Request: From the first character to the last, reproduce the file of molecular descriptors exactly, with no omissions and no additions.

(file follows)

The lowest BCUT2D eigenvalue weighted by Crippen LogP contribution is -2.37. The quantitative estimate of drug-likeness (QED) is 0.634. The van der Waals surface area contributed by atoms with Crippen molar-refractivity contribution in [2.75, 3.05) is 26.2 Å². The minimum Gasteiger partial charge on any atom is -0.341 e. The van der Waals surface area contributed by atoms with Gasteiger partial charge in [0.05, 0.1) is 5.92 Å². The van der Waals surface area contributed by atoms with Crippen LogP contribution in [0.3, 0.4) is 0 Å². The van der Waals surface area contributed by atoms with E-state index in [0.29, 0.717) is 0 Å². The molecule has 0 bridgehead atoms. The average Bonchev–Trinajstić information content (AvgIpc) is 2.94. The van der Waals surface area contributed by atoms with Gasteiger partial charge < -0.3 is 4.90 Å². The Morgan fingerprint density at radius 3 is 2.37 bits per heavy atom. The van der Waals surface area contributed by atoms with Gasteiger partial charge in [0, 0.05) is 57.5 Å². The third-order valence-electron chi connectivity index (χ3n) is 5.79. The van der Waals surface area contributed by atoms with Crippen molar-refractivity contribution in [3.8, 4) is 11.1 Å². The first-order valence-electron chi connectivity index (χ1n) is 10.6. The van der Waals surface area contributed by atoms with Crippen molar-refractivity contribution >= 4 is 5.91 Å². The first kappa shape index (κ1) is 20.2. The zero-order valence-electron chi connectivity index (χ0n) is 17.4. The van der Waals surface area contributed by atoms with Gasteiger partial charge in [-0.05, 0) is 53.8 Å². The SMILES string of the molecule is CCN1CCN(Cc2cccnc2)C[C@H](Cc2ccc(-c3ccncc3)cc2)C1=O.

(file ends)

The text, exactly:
The lowest BCUT2D eigenvalue weighted by Crippen LogP contribution is -2.37. The quantitative estimate of drug-likeness (QED) is 0.634. The van der Waals surface area contributed by atoms with Crippen molar-refractivity contribution in [2.75, 3.05) is 26.2 Å². The minimum Gasteiger partial charge on any atom is -0.341 e. The van der Waals surface area contributed by atoms with Gasteiger partial charge in [0.05, 0.1) is 5.92 Å². The van der Waals surface area contributed by atoms with Crippen LogP contribution in [0.3, 0.4) is 0 Å². The van der Waals surface area contributed by atoms with E-state index in [0.29, 0.717) is 0 Å². The molecule has 0 bridgehead atoms. The average Bonchev–Trinajstić information content (AvgIpc) is 2.94. The van der Waals surface area contributed by atoms with Gasteiger partial charge < -0.3 is 4.90 Å². The Morgan fingerprint density at radius 3 is 2.37 bits per heavy atom. The van der Waals surface area contributed by atoms with Gasteiger partial charge in [0, 0.05) is 57.5 Å². The third-order valence-electron chi connectivity index (χ3n) is 5.79. The van der Waals surface area contributed by atoms with Crippen molar-refractivity contribution in [3.8, 4) is 11.1 Å². The first-order valence-electron chi connectivity index (χ1n) is 10.6. The van der Waals surface area contributed by atoms with Crippen molar-refractivity contribution >= 4 is 5.91 Å². The first kappa shape index (κ1) is 20.2. The zero-order valence-electron chi connectivity index (χ0n) is 17.4. The van der Waals surface area contributed by atoms with Gasteiger partial charge in [-0.05, 0) is 53.8 Å². The SMILES string of the molecule is CCN1CCN(Cc2cccnc2)C[C@H](Cc2ccc(-c3ccncc3)cc2)C1=O.